The colors you choose will look different on every screen and on the output of every printer. The printing process is incredibly complex, and it’s unreasonable to expect even a high-end plotter to create something that looks exactly like your screen. A richly or subtly colored map—one containing satellite imagery, for example—will display in all its luminous glory on most digital displays, but it will seem darker, muddier, and less vivid once it is printed. Your best defense is to proof often and keep the colors simple. One of our favorite reliable techniques is to design in gray scale with one or two spot colors for punch.


Heather Smith, one of the authors, designed this map to be easy to print on standard-size paper and limited the color scheme to black and white.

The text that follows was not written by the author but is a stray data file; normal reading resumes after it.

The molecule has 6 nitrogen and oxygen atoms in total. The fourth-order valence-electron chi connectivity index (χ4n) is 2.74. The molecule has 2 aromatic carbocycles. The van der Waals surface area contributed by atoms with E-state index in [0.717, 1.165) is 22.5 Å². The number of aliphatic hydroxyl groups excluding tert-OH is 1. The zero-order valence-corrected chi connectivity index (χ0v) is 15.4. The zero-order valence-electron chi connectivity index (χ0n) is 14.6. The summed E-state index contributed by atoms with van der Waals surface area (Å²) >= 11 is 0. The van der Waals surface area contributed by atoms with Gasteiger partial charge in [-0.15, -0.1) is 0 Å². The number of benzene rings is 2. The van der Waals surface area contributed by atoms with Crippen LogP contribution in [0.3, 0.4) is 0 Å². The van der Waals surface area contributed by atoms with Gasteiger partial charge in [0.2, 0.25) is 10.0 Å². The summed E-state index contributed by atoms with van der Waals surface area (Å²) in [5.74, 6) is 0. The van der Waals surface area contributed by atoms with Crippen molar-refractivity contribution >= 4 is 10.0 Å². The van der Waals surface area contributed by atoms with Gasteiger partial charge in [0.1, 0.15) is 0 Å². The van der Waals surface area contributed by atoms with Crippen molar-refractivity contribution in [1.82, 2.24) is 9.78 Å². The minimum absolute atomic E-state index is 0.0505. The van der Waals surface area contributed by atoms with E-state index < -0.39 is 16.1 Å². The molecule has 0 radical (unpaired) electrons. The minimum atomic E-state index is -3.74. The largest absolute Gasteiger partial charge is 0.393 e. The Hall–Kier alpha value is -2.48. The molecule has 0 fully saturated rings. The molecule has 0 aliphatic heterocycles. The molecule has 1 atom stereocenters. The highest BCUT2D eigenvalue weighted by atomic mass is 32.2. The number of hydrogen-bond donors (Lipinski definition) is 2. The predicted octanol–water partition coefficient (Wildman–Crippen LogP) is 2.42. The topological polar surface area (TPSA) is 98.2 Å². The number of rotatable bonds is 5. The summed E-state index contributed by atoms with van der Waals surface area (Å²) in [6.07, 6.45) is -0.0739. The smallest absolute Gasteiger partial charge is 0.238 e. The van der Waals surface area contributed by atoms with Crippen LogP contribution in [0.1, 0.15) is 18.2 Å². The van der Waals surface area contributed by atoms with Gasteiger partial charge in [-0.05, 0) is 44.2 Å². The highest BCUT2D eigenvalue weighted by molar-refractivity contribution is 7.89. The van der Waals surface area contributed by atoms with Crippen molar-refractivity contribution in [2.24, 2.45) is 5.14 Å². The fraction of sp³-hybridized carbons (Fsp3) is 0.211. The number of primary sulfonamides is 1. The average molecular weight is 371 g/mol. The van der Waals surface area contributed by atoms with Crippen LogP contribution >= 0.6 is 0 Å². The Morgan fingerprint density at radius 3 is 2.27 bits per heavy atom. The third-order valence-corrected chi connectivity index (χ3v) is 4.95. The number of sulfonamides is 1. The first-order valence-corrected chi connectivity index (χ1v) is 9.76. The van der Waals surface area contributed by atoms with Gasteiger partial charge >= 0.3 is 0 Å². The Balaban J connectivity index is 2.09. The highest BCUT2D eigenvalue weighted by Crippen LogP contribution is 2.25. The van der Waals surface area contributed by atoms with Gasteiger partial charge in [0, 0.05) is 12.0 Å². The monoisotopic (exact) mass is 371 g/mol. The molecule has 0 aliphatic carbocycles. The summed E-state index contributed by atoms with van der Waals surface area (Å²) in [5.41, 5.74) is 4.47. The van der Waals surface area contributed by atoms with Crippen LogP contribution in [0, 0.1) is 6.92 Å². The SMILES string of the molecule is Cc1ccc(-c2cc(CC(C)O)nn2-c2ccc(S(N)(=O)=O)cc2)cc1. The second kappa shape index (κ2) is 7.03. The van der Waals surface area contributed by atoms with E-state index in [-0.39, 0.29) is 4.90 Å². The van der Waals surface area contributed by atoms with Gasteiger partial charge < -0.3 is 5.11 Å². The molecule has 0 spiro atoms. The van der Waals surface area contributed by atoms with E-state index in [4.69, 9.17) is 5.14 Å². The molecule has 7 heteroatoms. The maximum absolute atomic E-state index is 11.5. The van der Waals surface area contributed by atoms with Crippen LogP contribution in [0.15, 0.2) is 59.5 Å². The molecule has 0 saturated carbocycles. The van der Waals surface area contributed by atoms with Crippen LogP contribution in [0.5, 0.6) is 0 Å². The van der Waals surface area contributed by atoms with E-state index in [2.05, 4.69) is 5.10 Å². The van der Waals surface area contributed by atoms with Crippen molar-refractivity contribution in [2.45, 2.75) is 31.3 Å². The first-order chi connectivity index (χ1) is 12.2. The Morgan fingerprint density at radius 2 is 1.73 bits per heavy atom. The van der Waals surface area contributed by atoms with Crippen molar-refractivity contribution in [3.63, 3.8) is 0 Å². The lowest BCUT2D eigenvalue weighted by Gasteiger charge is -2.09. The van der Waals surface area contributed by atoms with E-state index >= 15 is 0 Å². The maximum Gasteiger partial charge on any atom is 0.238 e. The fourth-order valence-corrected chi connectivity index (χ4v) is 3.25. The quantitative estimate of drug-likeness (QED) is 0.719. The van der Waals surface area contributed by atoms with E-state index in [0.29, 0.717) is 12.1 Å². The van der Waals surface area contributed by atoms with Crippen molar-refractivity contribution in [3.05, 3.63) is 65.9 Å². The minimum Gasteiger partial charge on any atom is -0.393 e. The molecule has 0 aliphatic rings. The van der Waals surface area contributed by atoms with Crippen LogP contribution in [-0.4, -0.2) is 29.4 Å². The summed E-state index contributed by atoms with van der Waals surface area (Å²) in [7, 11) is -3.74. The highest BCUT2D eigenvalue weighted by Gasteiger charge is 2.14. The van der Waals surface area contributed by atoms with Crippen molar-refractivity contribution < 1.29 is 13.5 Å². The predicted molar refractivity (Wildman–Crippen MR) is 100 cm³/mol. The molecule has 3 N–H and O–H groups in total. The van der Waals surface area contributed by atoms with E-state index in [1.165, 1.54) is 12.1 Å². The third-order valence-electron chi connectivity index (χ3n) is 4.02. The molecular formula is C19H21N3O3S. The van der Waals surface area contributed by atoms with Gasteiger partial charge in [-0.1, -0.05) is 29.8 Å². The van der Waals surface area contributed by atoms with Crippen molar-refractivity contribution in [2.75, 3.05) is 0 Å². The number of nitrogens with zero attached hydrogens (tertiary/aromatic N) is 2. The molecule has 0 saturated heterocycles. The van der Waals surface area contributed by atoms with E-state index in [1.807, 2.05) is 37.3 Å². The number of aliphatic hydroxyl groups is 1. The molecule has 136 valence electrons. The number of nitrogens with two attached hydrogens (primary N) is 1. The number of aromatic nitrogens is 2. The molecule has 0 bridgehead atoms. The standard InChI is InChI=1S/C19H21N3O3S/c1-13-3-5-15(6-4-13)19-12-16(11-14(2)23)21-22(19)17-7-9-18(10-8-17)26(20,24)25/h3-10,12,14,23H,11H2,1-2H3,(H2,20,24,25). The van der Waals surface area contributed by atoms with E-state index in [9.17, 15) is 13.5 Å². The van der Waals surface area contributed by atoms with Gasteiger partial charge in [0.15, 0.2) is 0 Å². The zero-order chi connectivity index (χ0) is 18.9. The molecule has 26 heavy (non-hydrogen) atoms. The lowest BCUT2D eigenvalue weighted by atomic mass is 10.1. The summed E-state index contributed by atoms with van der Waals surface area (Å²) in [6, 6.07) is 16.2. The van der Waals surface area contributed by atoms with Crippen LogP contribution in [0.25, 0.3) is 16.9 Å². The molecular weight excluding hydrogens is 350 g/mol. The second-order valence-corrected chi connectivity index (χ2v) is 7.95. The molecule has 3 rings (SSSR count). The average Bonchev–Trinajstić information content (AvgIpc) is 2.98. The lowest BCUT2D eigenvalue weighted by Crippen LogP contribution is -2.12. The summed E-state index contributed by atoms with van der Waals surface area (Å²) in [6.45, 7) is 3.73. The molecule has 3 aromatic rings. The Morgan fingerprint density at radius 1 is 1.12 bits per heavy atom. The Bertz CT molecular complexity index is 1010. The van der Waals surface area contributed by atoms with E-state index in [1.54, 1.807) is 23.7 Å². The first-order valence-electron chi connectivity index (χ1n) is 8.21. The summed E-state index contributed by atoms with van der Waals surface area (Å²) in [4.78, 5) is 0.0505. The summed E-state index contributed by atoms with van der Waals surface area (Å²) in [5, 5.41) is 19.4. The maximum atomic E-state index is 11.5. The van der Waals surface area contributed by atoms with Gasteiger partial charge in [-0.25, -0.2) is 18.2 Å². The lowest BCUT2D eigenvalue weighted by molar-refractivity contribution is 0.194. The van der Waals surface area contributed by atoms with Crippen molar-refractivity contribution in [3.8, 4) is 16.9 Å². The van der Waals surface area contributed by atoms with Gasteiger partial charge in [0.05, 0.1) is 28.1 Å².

In Conclusion: Keep It Simple

The choice of medium should dictate your design choices from the beginning, so don’t wait until the map is done before you give it any thought! Often, your map will be shared and consumed via different media, and you won’t have a lot of control. The best way to prepare your map for this reality is to keep it simple. Use few colors, layers, and labels; eliminate fine details or textures; and omit interactivity in most cases. However, if your map demands highly detailed and interactive cartography, ArcGIS StoryMaps offers you a way to share it without compromise.

About the authors

Mark Harrower

Mark Harrower is a map nerd who is passionate about great design, teaching, and doing cool things with data.

Heather is a cartographer and artist who mixes both practices to express and understand landscapes. She works as a product engineer at Esri, where she writes and edits lessons for the Learn ArcGIS website. View more of her work at